for National Geographic News
Tiny shells coated in red clay are the oldest known human ornamentation, an international team of archaeologists recently announced.
So far, 13 shells dated to 82,000 years ago have been found in the Grotte des Pigeons at Taforalt in eastern Morocco.
Each shell has a hole pierced through it and a covering of red ochre, an ancient pigment made from clay.
"The fact that they are colored and have deliberate perforations indicates that they were used as ornamentation," said Nick Barton from the University of Oxford in England, one of the archaeologists on the team.
Some of the shell "beads" show signs of wear inside the perforation, indicating that they were strung together as necklaces or bracelets.
"They were definitely meant to be seen," Barton said.
The shells come from a genus of marine snail called Nassarius, which is not found along the Moroccan shoreline today.
The nearest place where the snails live is an island off Tunisia that lies more than 800 miles (1,280 kilometers) away (Africa map).
"It is possible that these beads were brought here from Tunisia and were very special objects," Barton said.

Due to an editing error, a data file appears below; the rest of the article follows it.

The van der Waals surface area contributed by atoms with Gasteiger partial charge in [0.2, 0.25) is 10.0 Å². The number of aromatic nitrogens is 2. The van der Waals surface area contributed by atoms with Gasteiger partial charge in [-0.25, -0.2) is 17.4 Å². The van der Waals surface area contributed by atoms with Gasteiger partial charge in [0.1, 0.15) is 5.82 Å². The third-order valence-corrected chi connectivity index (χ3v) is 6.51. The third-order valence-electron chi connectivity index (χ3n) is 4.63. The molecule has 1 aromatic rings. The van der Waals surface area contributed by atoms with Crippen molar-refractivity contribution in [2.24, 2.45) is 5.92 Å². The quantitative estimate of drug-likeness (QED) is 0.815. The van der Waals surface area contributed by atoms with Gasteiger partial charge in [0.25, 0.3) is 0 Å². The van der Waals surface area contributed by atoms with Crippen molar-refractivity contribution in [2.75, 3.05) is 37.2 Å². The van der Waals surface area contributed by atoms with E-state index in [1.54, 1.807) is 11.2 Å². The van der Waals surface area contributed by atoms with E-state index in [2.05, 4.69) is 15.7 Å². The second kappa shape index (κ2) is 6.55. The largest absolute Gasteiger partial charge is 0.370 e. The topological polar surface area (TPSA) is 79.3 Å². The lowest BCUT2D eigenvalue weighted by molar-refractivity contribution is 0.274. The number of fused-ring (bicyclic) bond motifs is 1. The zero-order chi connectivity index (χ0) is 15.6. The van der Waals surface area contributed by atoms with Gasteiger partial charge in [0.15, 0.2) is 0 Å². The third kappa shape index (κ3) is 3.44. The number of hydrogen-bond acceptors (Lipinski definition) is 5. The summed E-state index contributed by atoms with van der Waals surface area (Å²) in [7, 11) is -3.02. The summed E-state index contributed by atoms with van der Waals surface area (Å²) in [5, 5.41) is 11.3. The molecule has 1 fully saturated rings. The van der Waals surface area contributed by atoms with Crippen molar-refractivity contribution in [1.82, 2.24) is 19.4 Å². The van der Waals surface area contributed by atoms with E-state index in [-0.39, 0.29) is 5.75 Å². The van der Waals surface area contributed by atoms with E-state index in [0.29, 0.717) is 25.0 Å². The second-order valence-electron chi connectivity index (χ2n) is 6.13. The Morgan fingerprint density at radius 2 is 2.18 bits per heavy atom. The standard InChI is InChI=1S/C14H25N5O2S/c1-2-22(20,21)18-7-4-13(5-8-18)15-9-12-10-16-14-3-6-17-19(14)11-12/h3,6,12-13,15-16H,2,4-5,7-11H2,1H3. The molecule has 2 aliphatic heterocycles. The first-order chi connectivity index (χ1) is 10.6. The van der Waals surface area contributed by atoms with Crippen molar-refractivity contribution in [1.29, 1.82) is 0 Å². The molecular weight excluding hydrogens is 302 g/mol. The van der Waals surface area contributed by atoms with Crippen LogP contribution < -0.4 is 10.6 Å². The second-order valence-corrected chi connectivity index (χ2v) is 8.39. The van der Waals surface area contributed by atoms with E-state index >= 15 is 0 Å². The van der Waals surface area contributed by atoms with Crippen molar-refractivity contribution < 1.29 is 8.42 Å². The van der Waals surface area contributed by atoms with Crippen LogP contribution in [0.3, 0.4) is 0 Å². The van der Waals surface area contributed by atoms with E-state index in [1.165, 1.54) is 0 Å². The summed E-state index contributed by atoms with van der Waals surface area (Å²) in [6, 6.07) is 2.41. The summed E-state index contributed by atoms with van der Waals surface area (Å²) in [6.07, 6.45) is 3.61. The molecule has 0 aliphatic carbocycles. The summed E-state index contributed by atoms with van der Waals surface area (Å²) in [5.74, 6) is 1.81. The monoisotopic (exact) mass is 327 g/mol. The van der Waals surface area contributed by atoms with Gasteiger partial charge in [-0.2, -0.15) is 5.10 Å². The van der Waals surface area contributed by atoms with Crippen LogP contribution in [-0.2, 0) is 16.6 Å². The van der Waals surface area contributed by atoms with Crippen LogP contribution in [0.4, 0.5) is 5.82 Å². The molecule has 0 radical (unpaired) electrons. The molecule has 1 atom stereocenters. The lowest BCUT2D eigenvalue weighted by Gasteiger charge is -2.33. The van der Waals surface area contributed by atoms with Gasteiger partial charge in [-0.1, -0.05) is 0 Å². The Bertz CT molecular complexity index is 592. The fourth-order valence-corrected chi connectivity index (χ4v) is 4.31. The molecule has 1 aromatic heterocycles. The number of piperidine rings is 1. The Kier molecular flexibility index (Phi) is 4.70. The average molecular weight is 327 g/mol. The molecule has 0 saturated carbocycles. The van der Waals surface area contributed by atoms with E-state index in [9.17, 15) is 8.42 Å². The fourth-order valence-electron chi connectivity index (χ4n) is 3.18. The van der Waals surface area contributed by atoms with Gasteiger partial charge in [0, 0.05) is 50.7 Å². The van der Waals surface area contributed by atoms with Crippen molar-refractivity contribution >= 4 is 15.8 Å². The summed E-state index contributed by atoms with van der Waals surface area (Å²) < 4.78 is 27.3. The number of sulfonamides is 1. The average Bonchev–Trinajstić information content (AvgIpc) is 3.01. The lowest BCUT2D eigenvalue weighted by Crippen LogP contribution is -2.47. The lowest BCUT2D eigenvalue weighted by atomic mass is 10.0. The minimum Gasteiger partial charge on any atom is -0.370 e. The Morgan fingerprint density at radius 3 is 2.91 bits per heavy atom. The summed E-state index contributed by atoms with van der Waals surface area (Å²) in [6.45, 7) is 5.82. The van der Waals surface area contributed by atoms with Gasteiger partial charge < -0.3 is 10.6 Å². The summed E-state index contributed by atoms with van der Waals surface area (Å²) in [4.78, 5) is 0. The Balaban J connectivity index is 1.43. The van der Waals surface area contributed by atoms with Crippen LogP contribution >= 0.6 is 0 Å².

In a paper published in the June issue of the Proceedings of the National Academy of Sciences, the archaeologists suggest that the beads mark a shift in human development and the beginnings of modern cultural behavior.
"We think that they were capable of thinking symbolically and able to use one thing to represent another," Barton said.
Possibly the beads were used to establish group identity and indicate where certain people belonged.
Similar cultural signs, such as specialized tools and personal decoration, didn't arrive in Europe until around 40,000 years ago.
The Moroccan find is not the first example of ancient Nassarius shells that might have been beads.
Last June the same team reported that snail shells found at sites in Israel and Algeria were likely to be the world's oldest bead jewelry.
Initial analysis of the shells from Israel indicated them to be between 100,000 and 135,000 years old, while the Algerian shells were determined to be more than 35,000 years old.
For their latest study the team established the Moroccan shells' ages using four different dating techniques. This means the beads qualify as the world's oldest, they say, because the shells are the only ones to be dated so conclusively.
Abdeljalil Bouzouggar, from the Moroccan Institute of Archaeology, and colleagues found the shells in the Grotte des Pigeons alongside burnt stone remains in well-layered soil.
The team has also uncovered similar shells at other sites in Morocco and are currently awaiting dating results.
"Shells from other sites may turn out to be even older," Barton said, "and we may well be looking at ornamentation beyond a hundred thousand years ago."
Free Email News Updates
Sign up for our Inside National Geographic newsletter. Every two weeks we'll send you our top stories and pictures (see sample).
SOURCES AND RELATED WEB SITES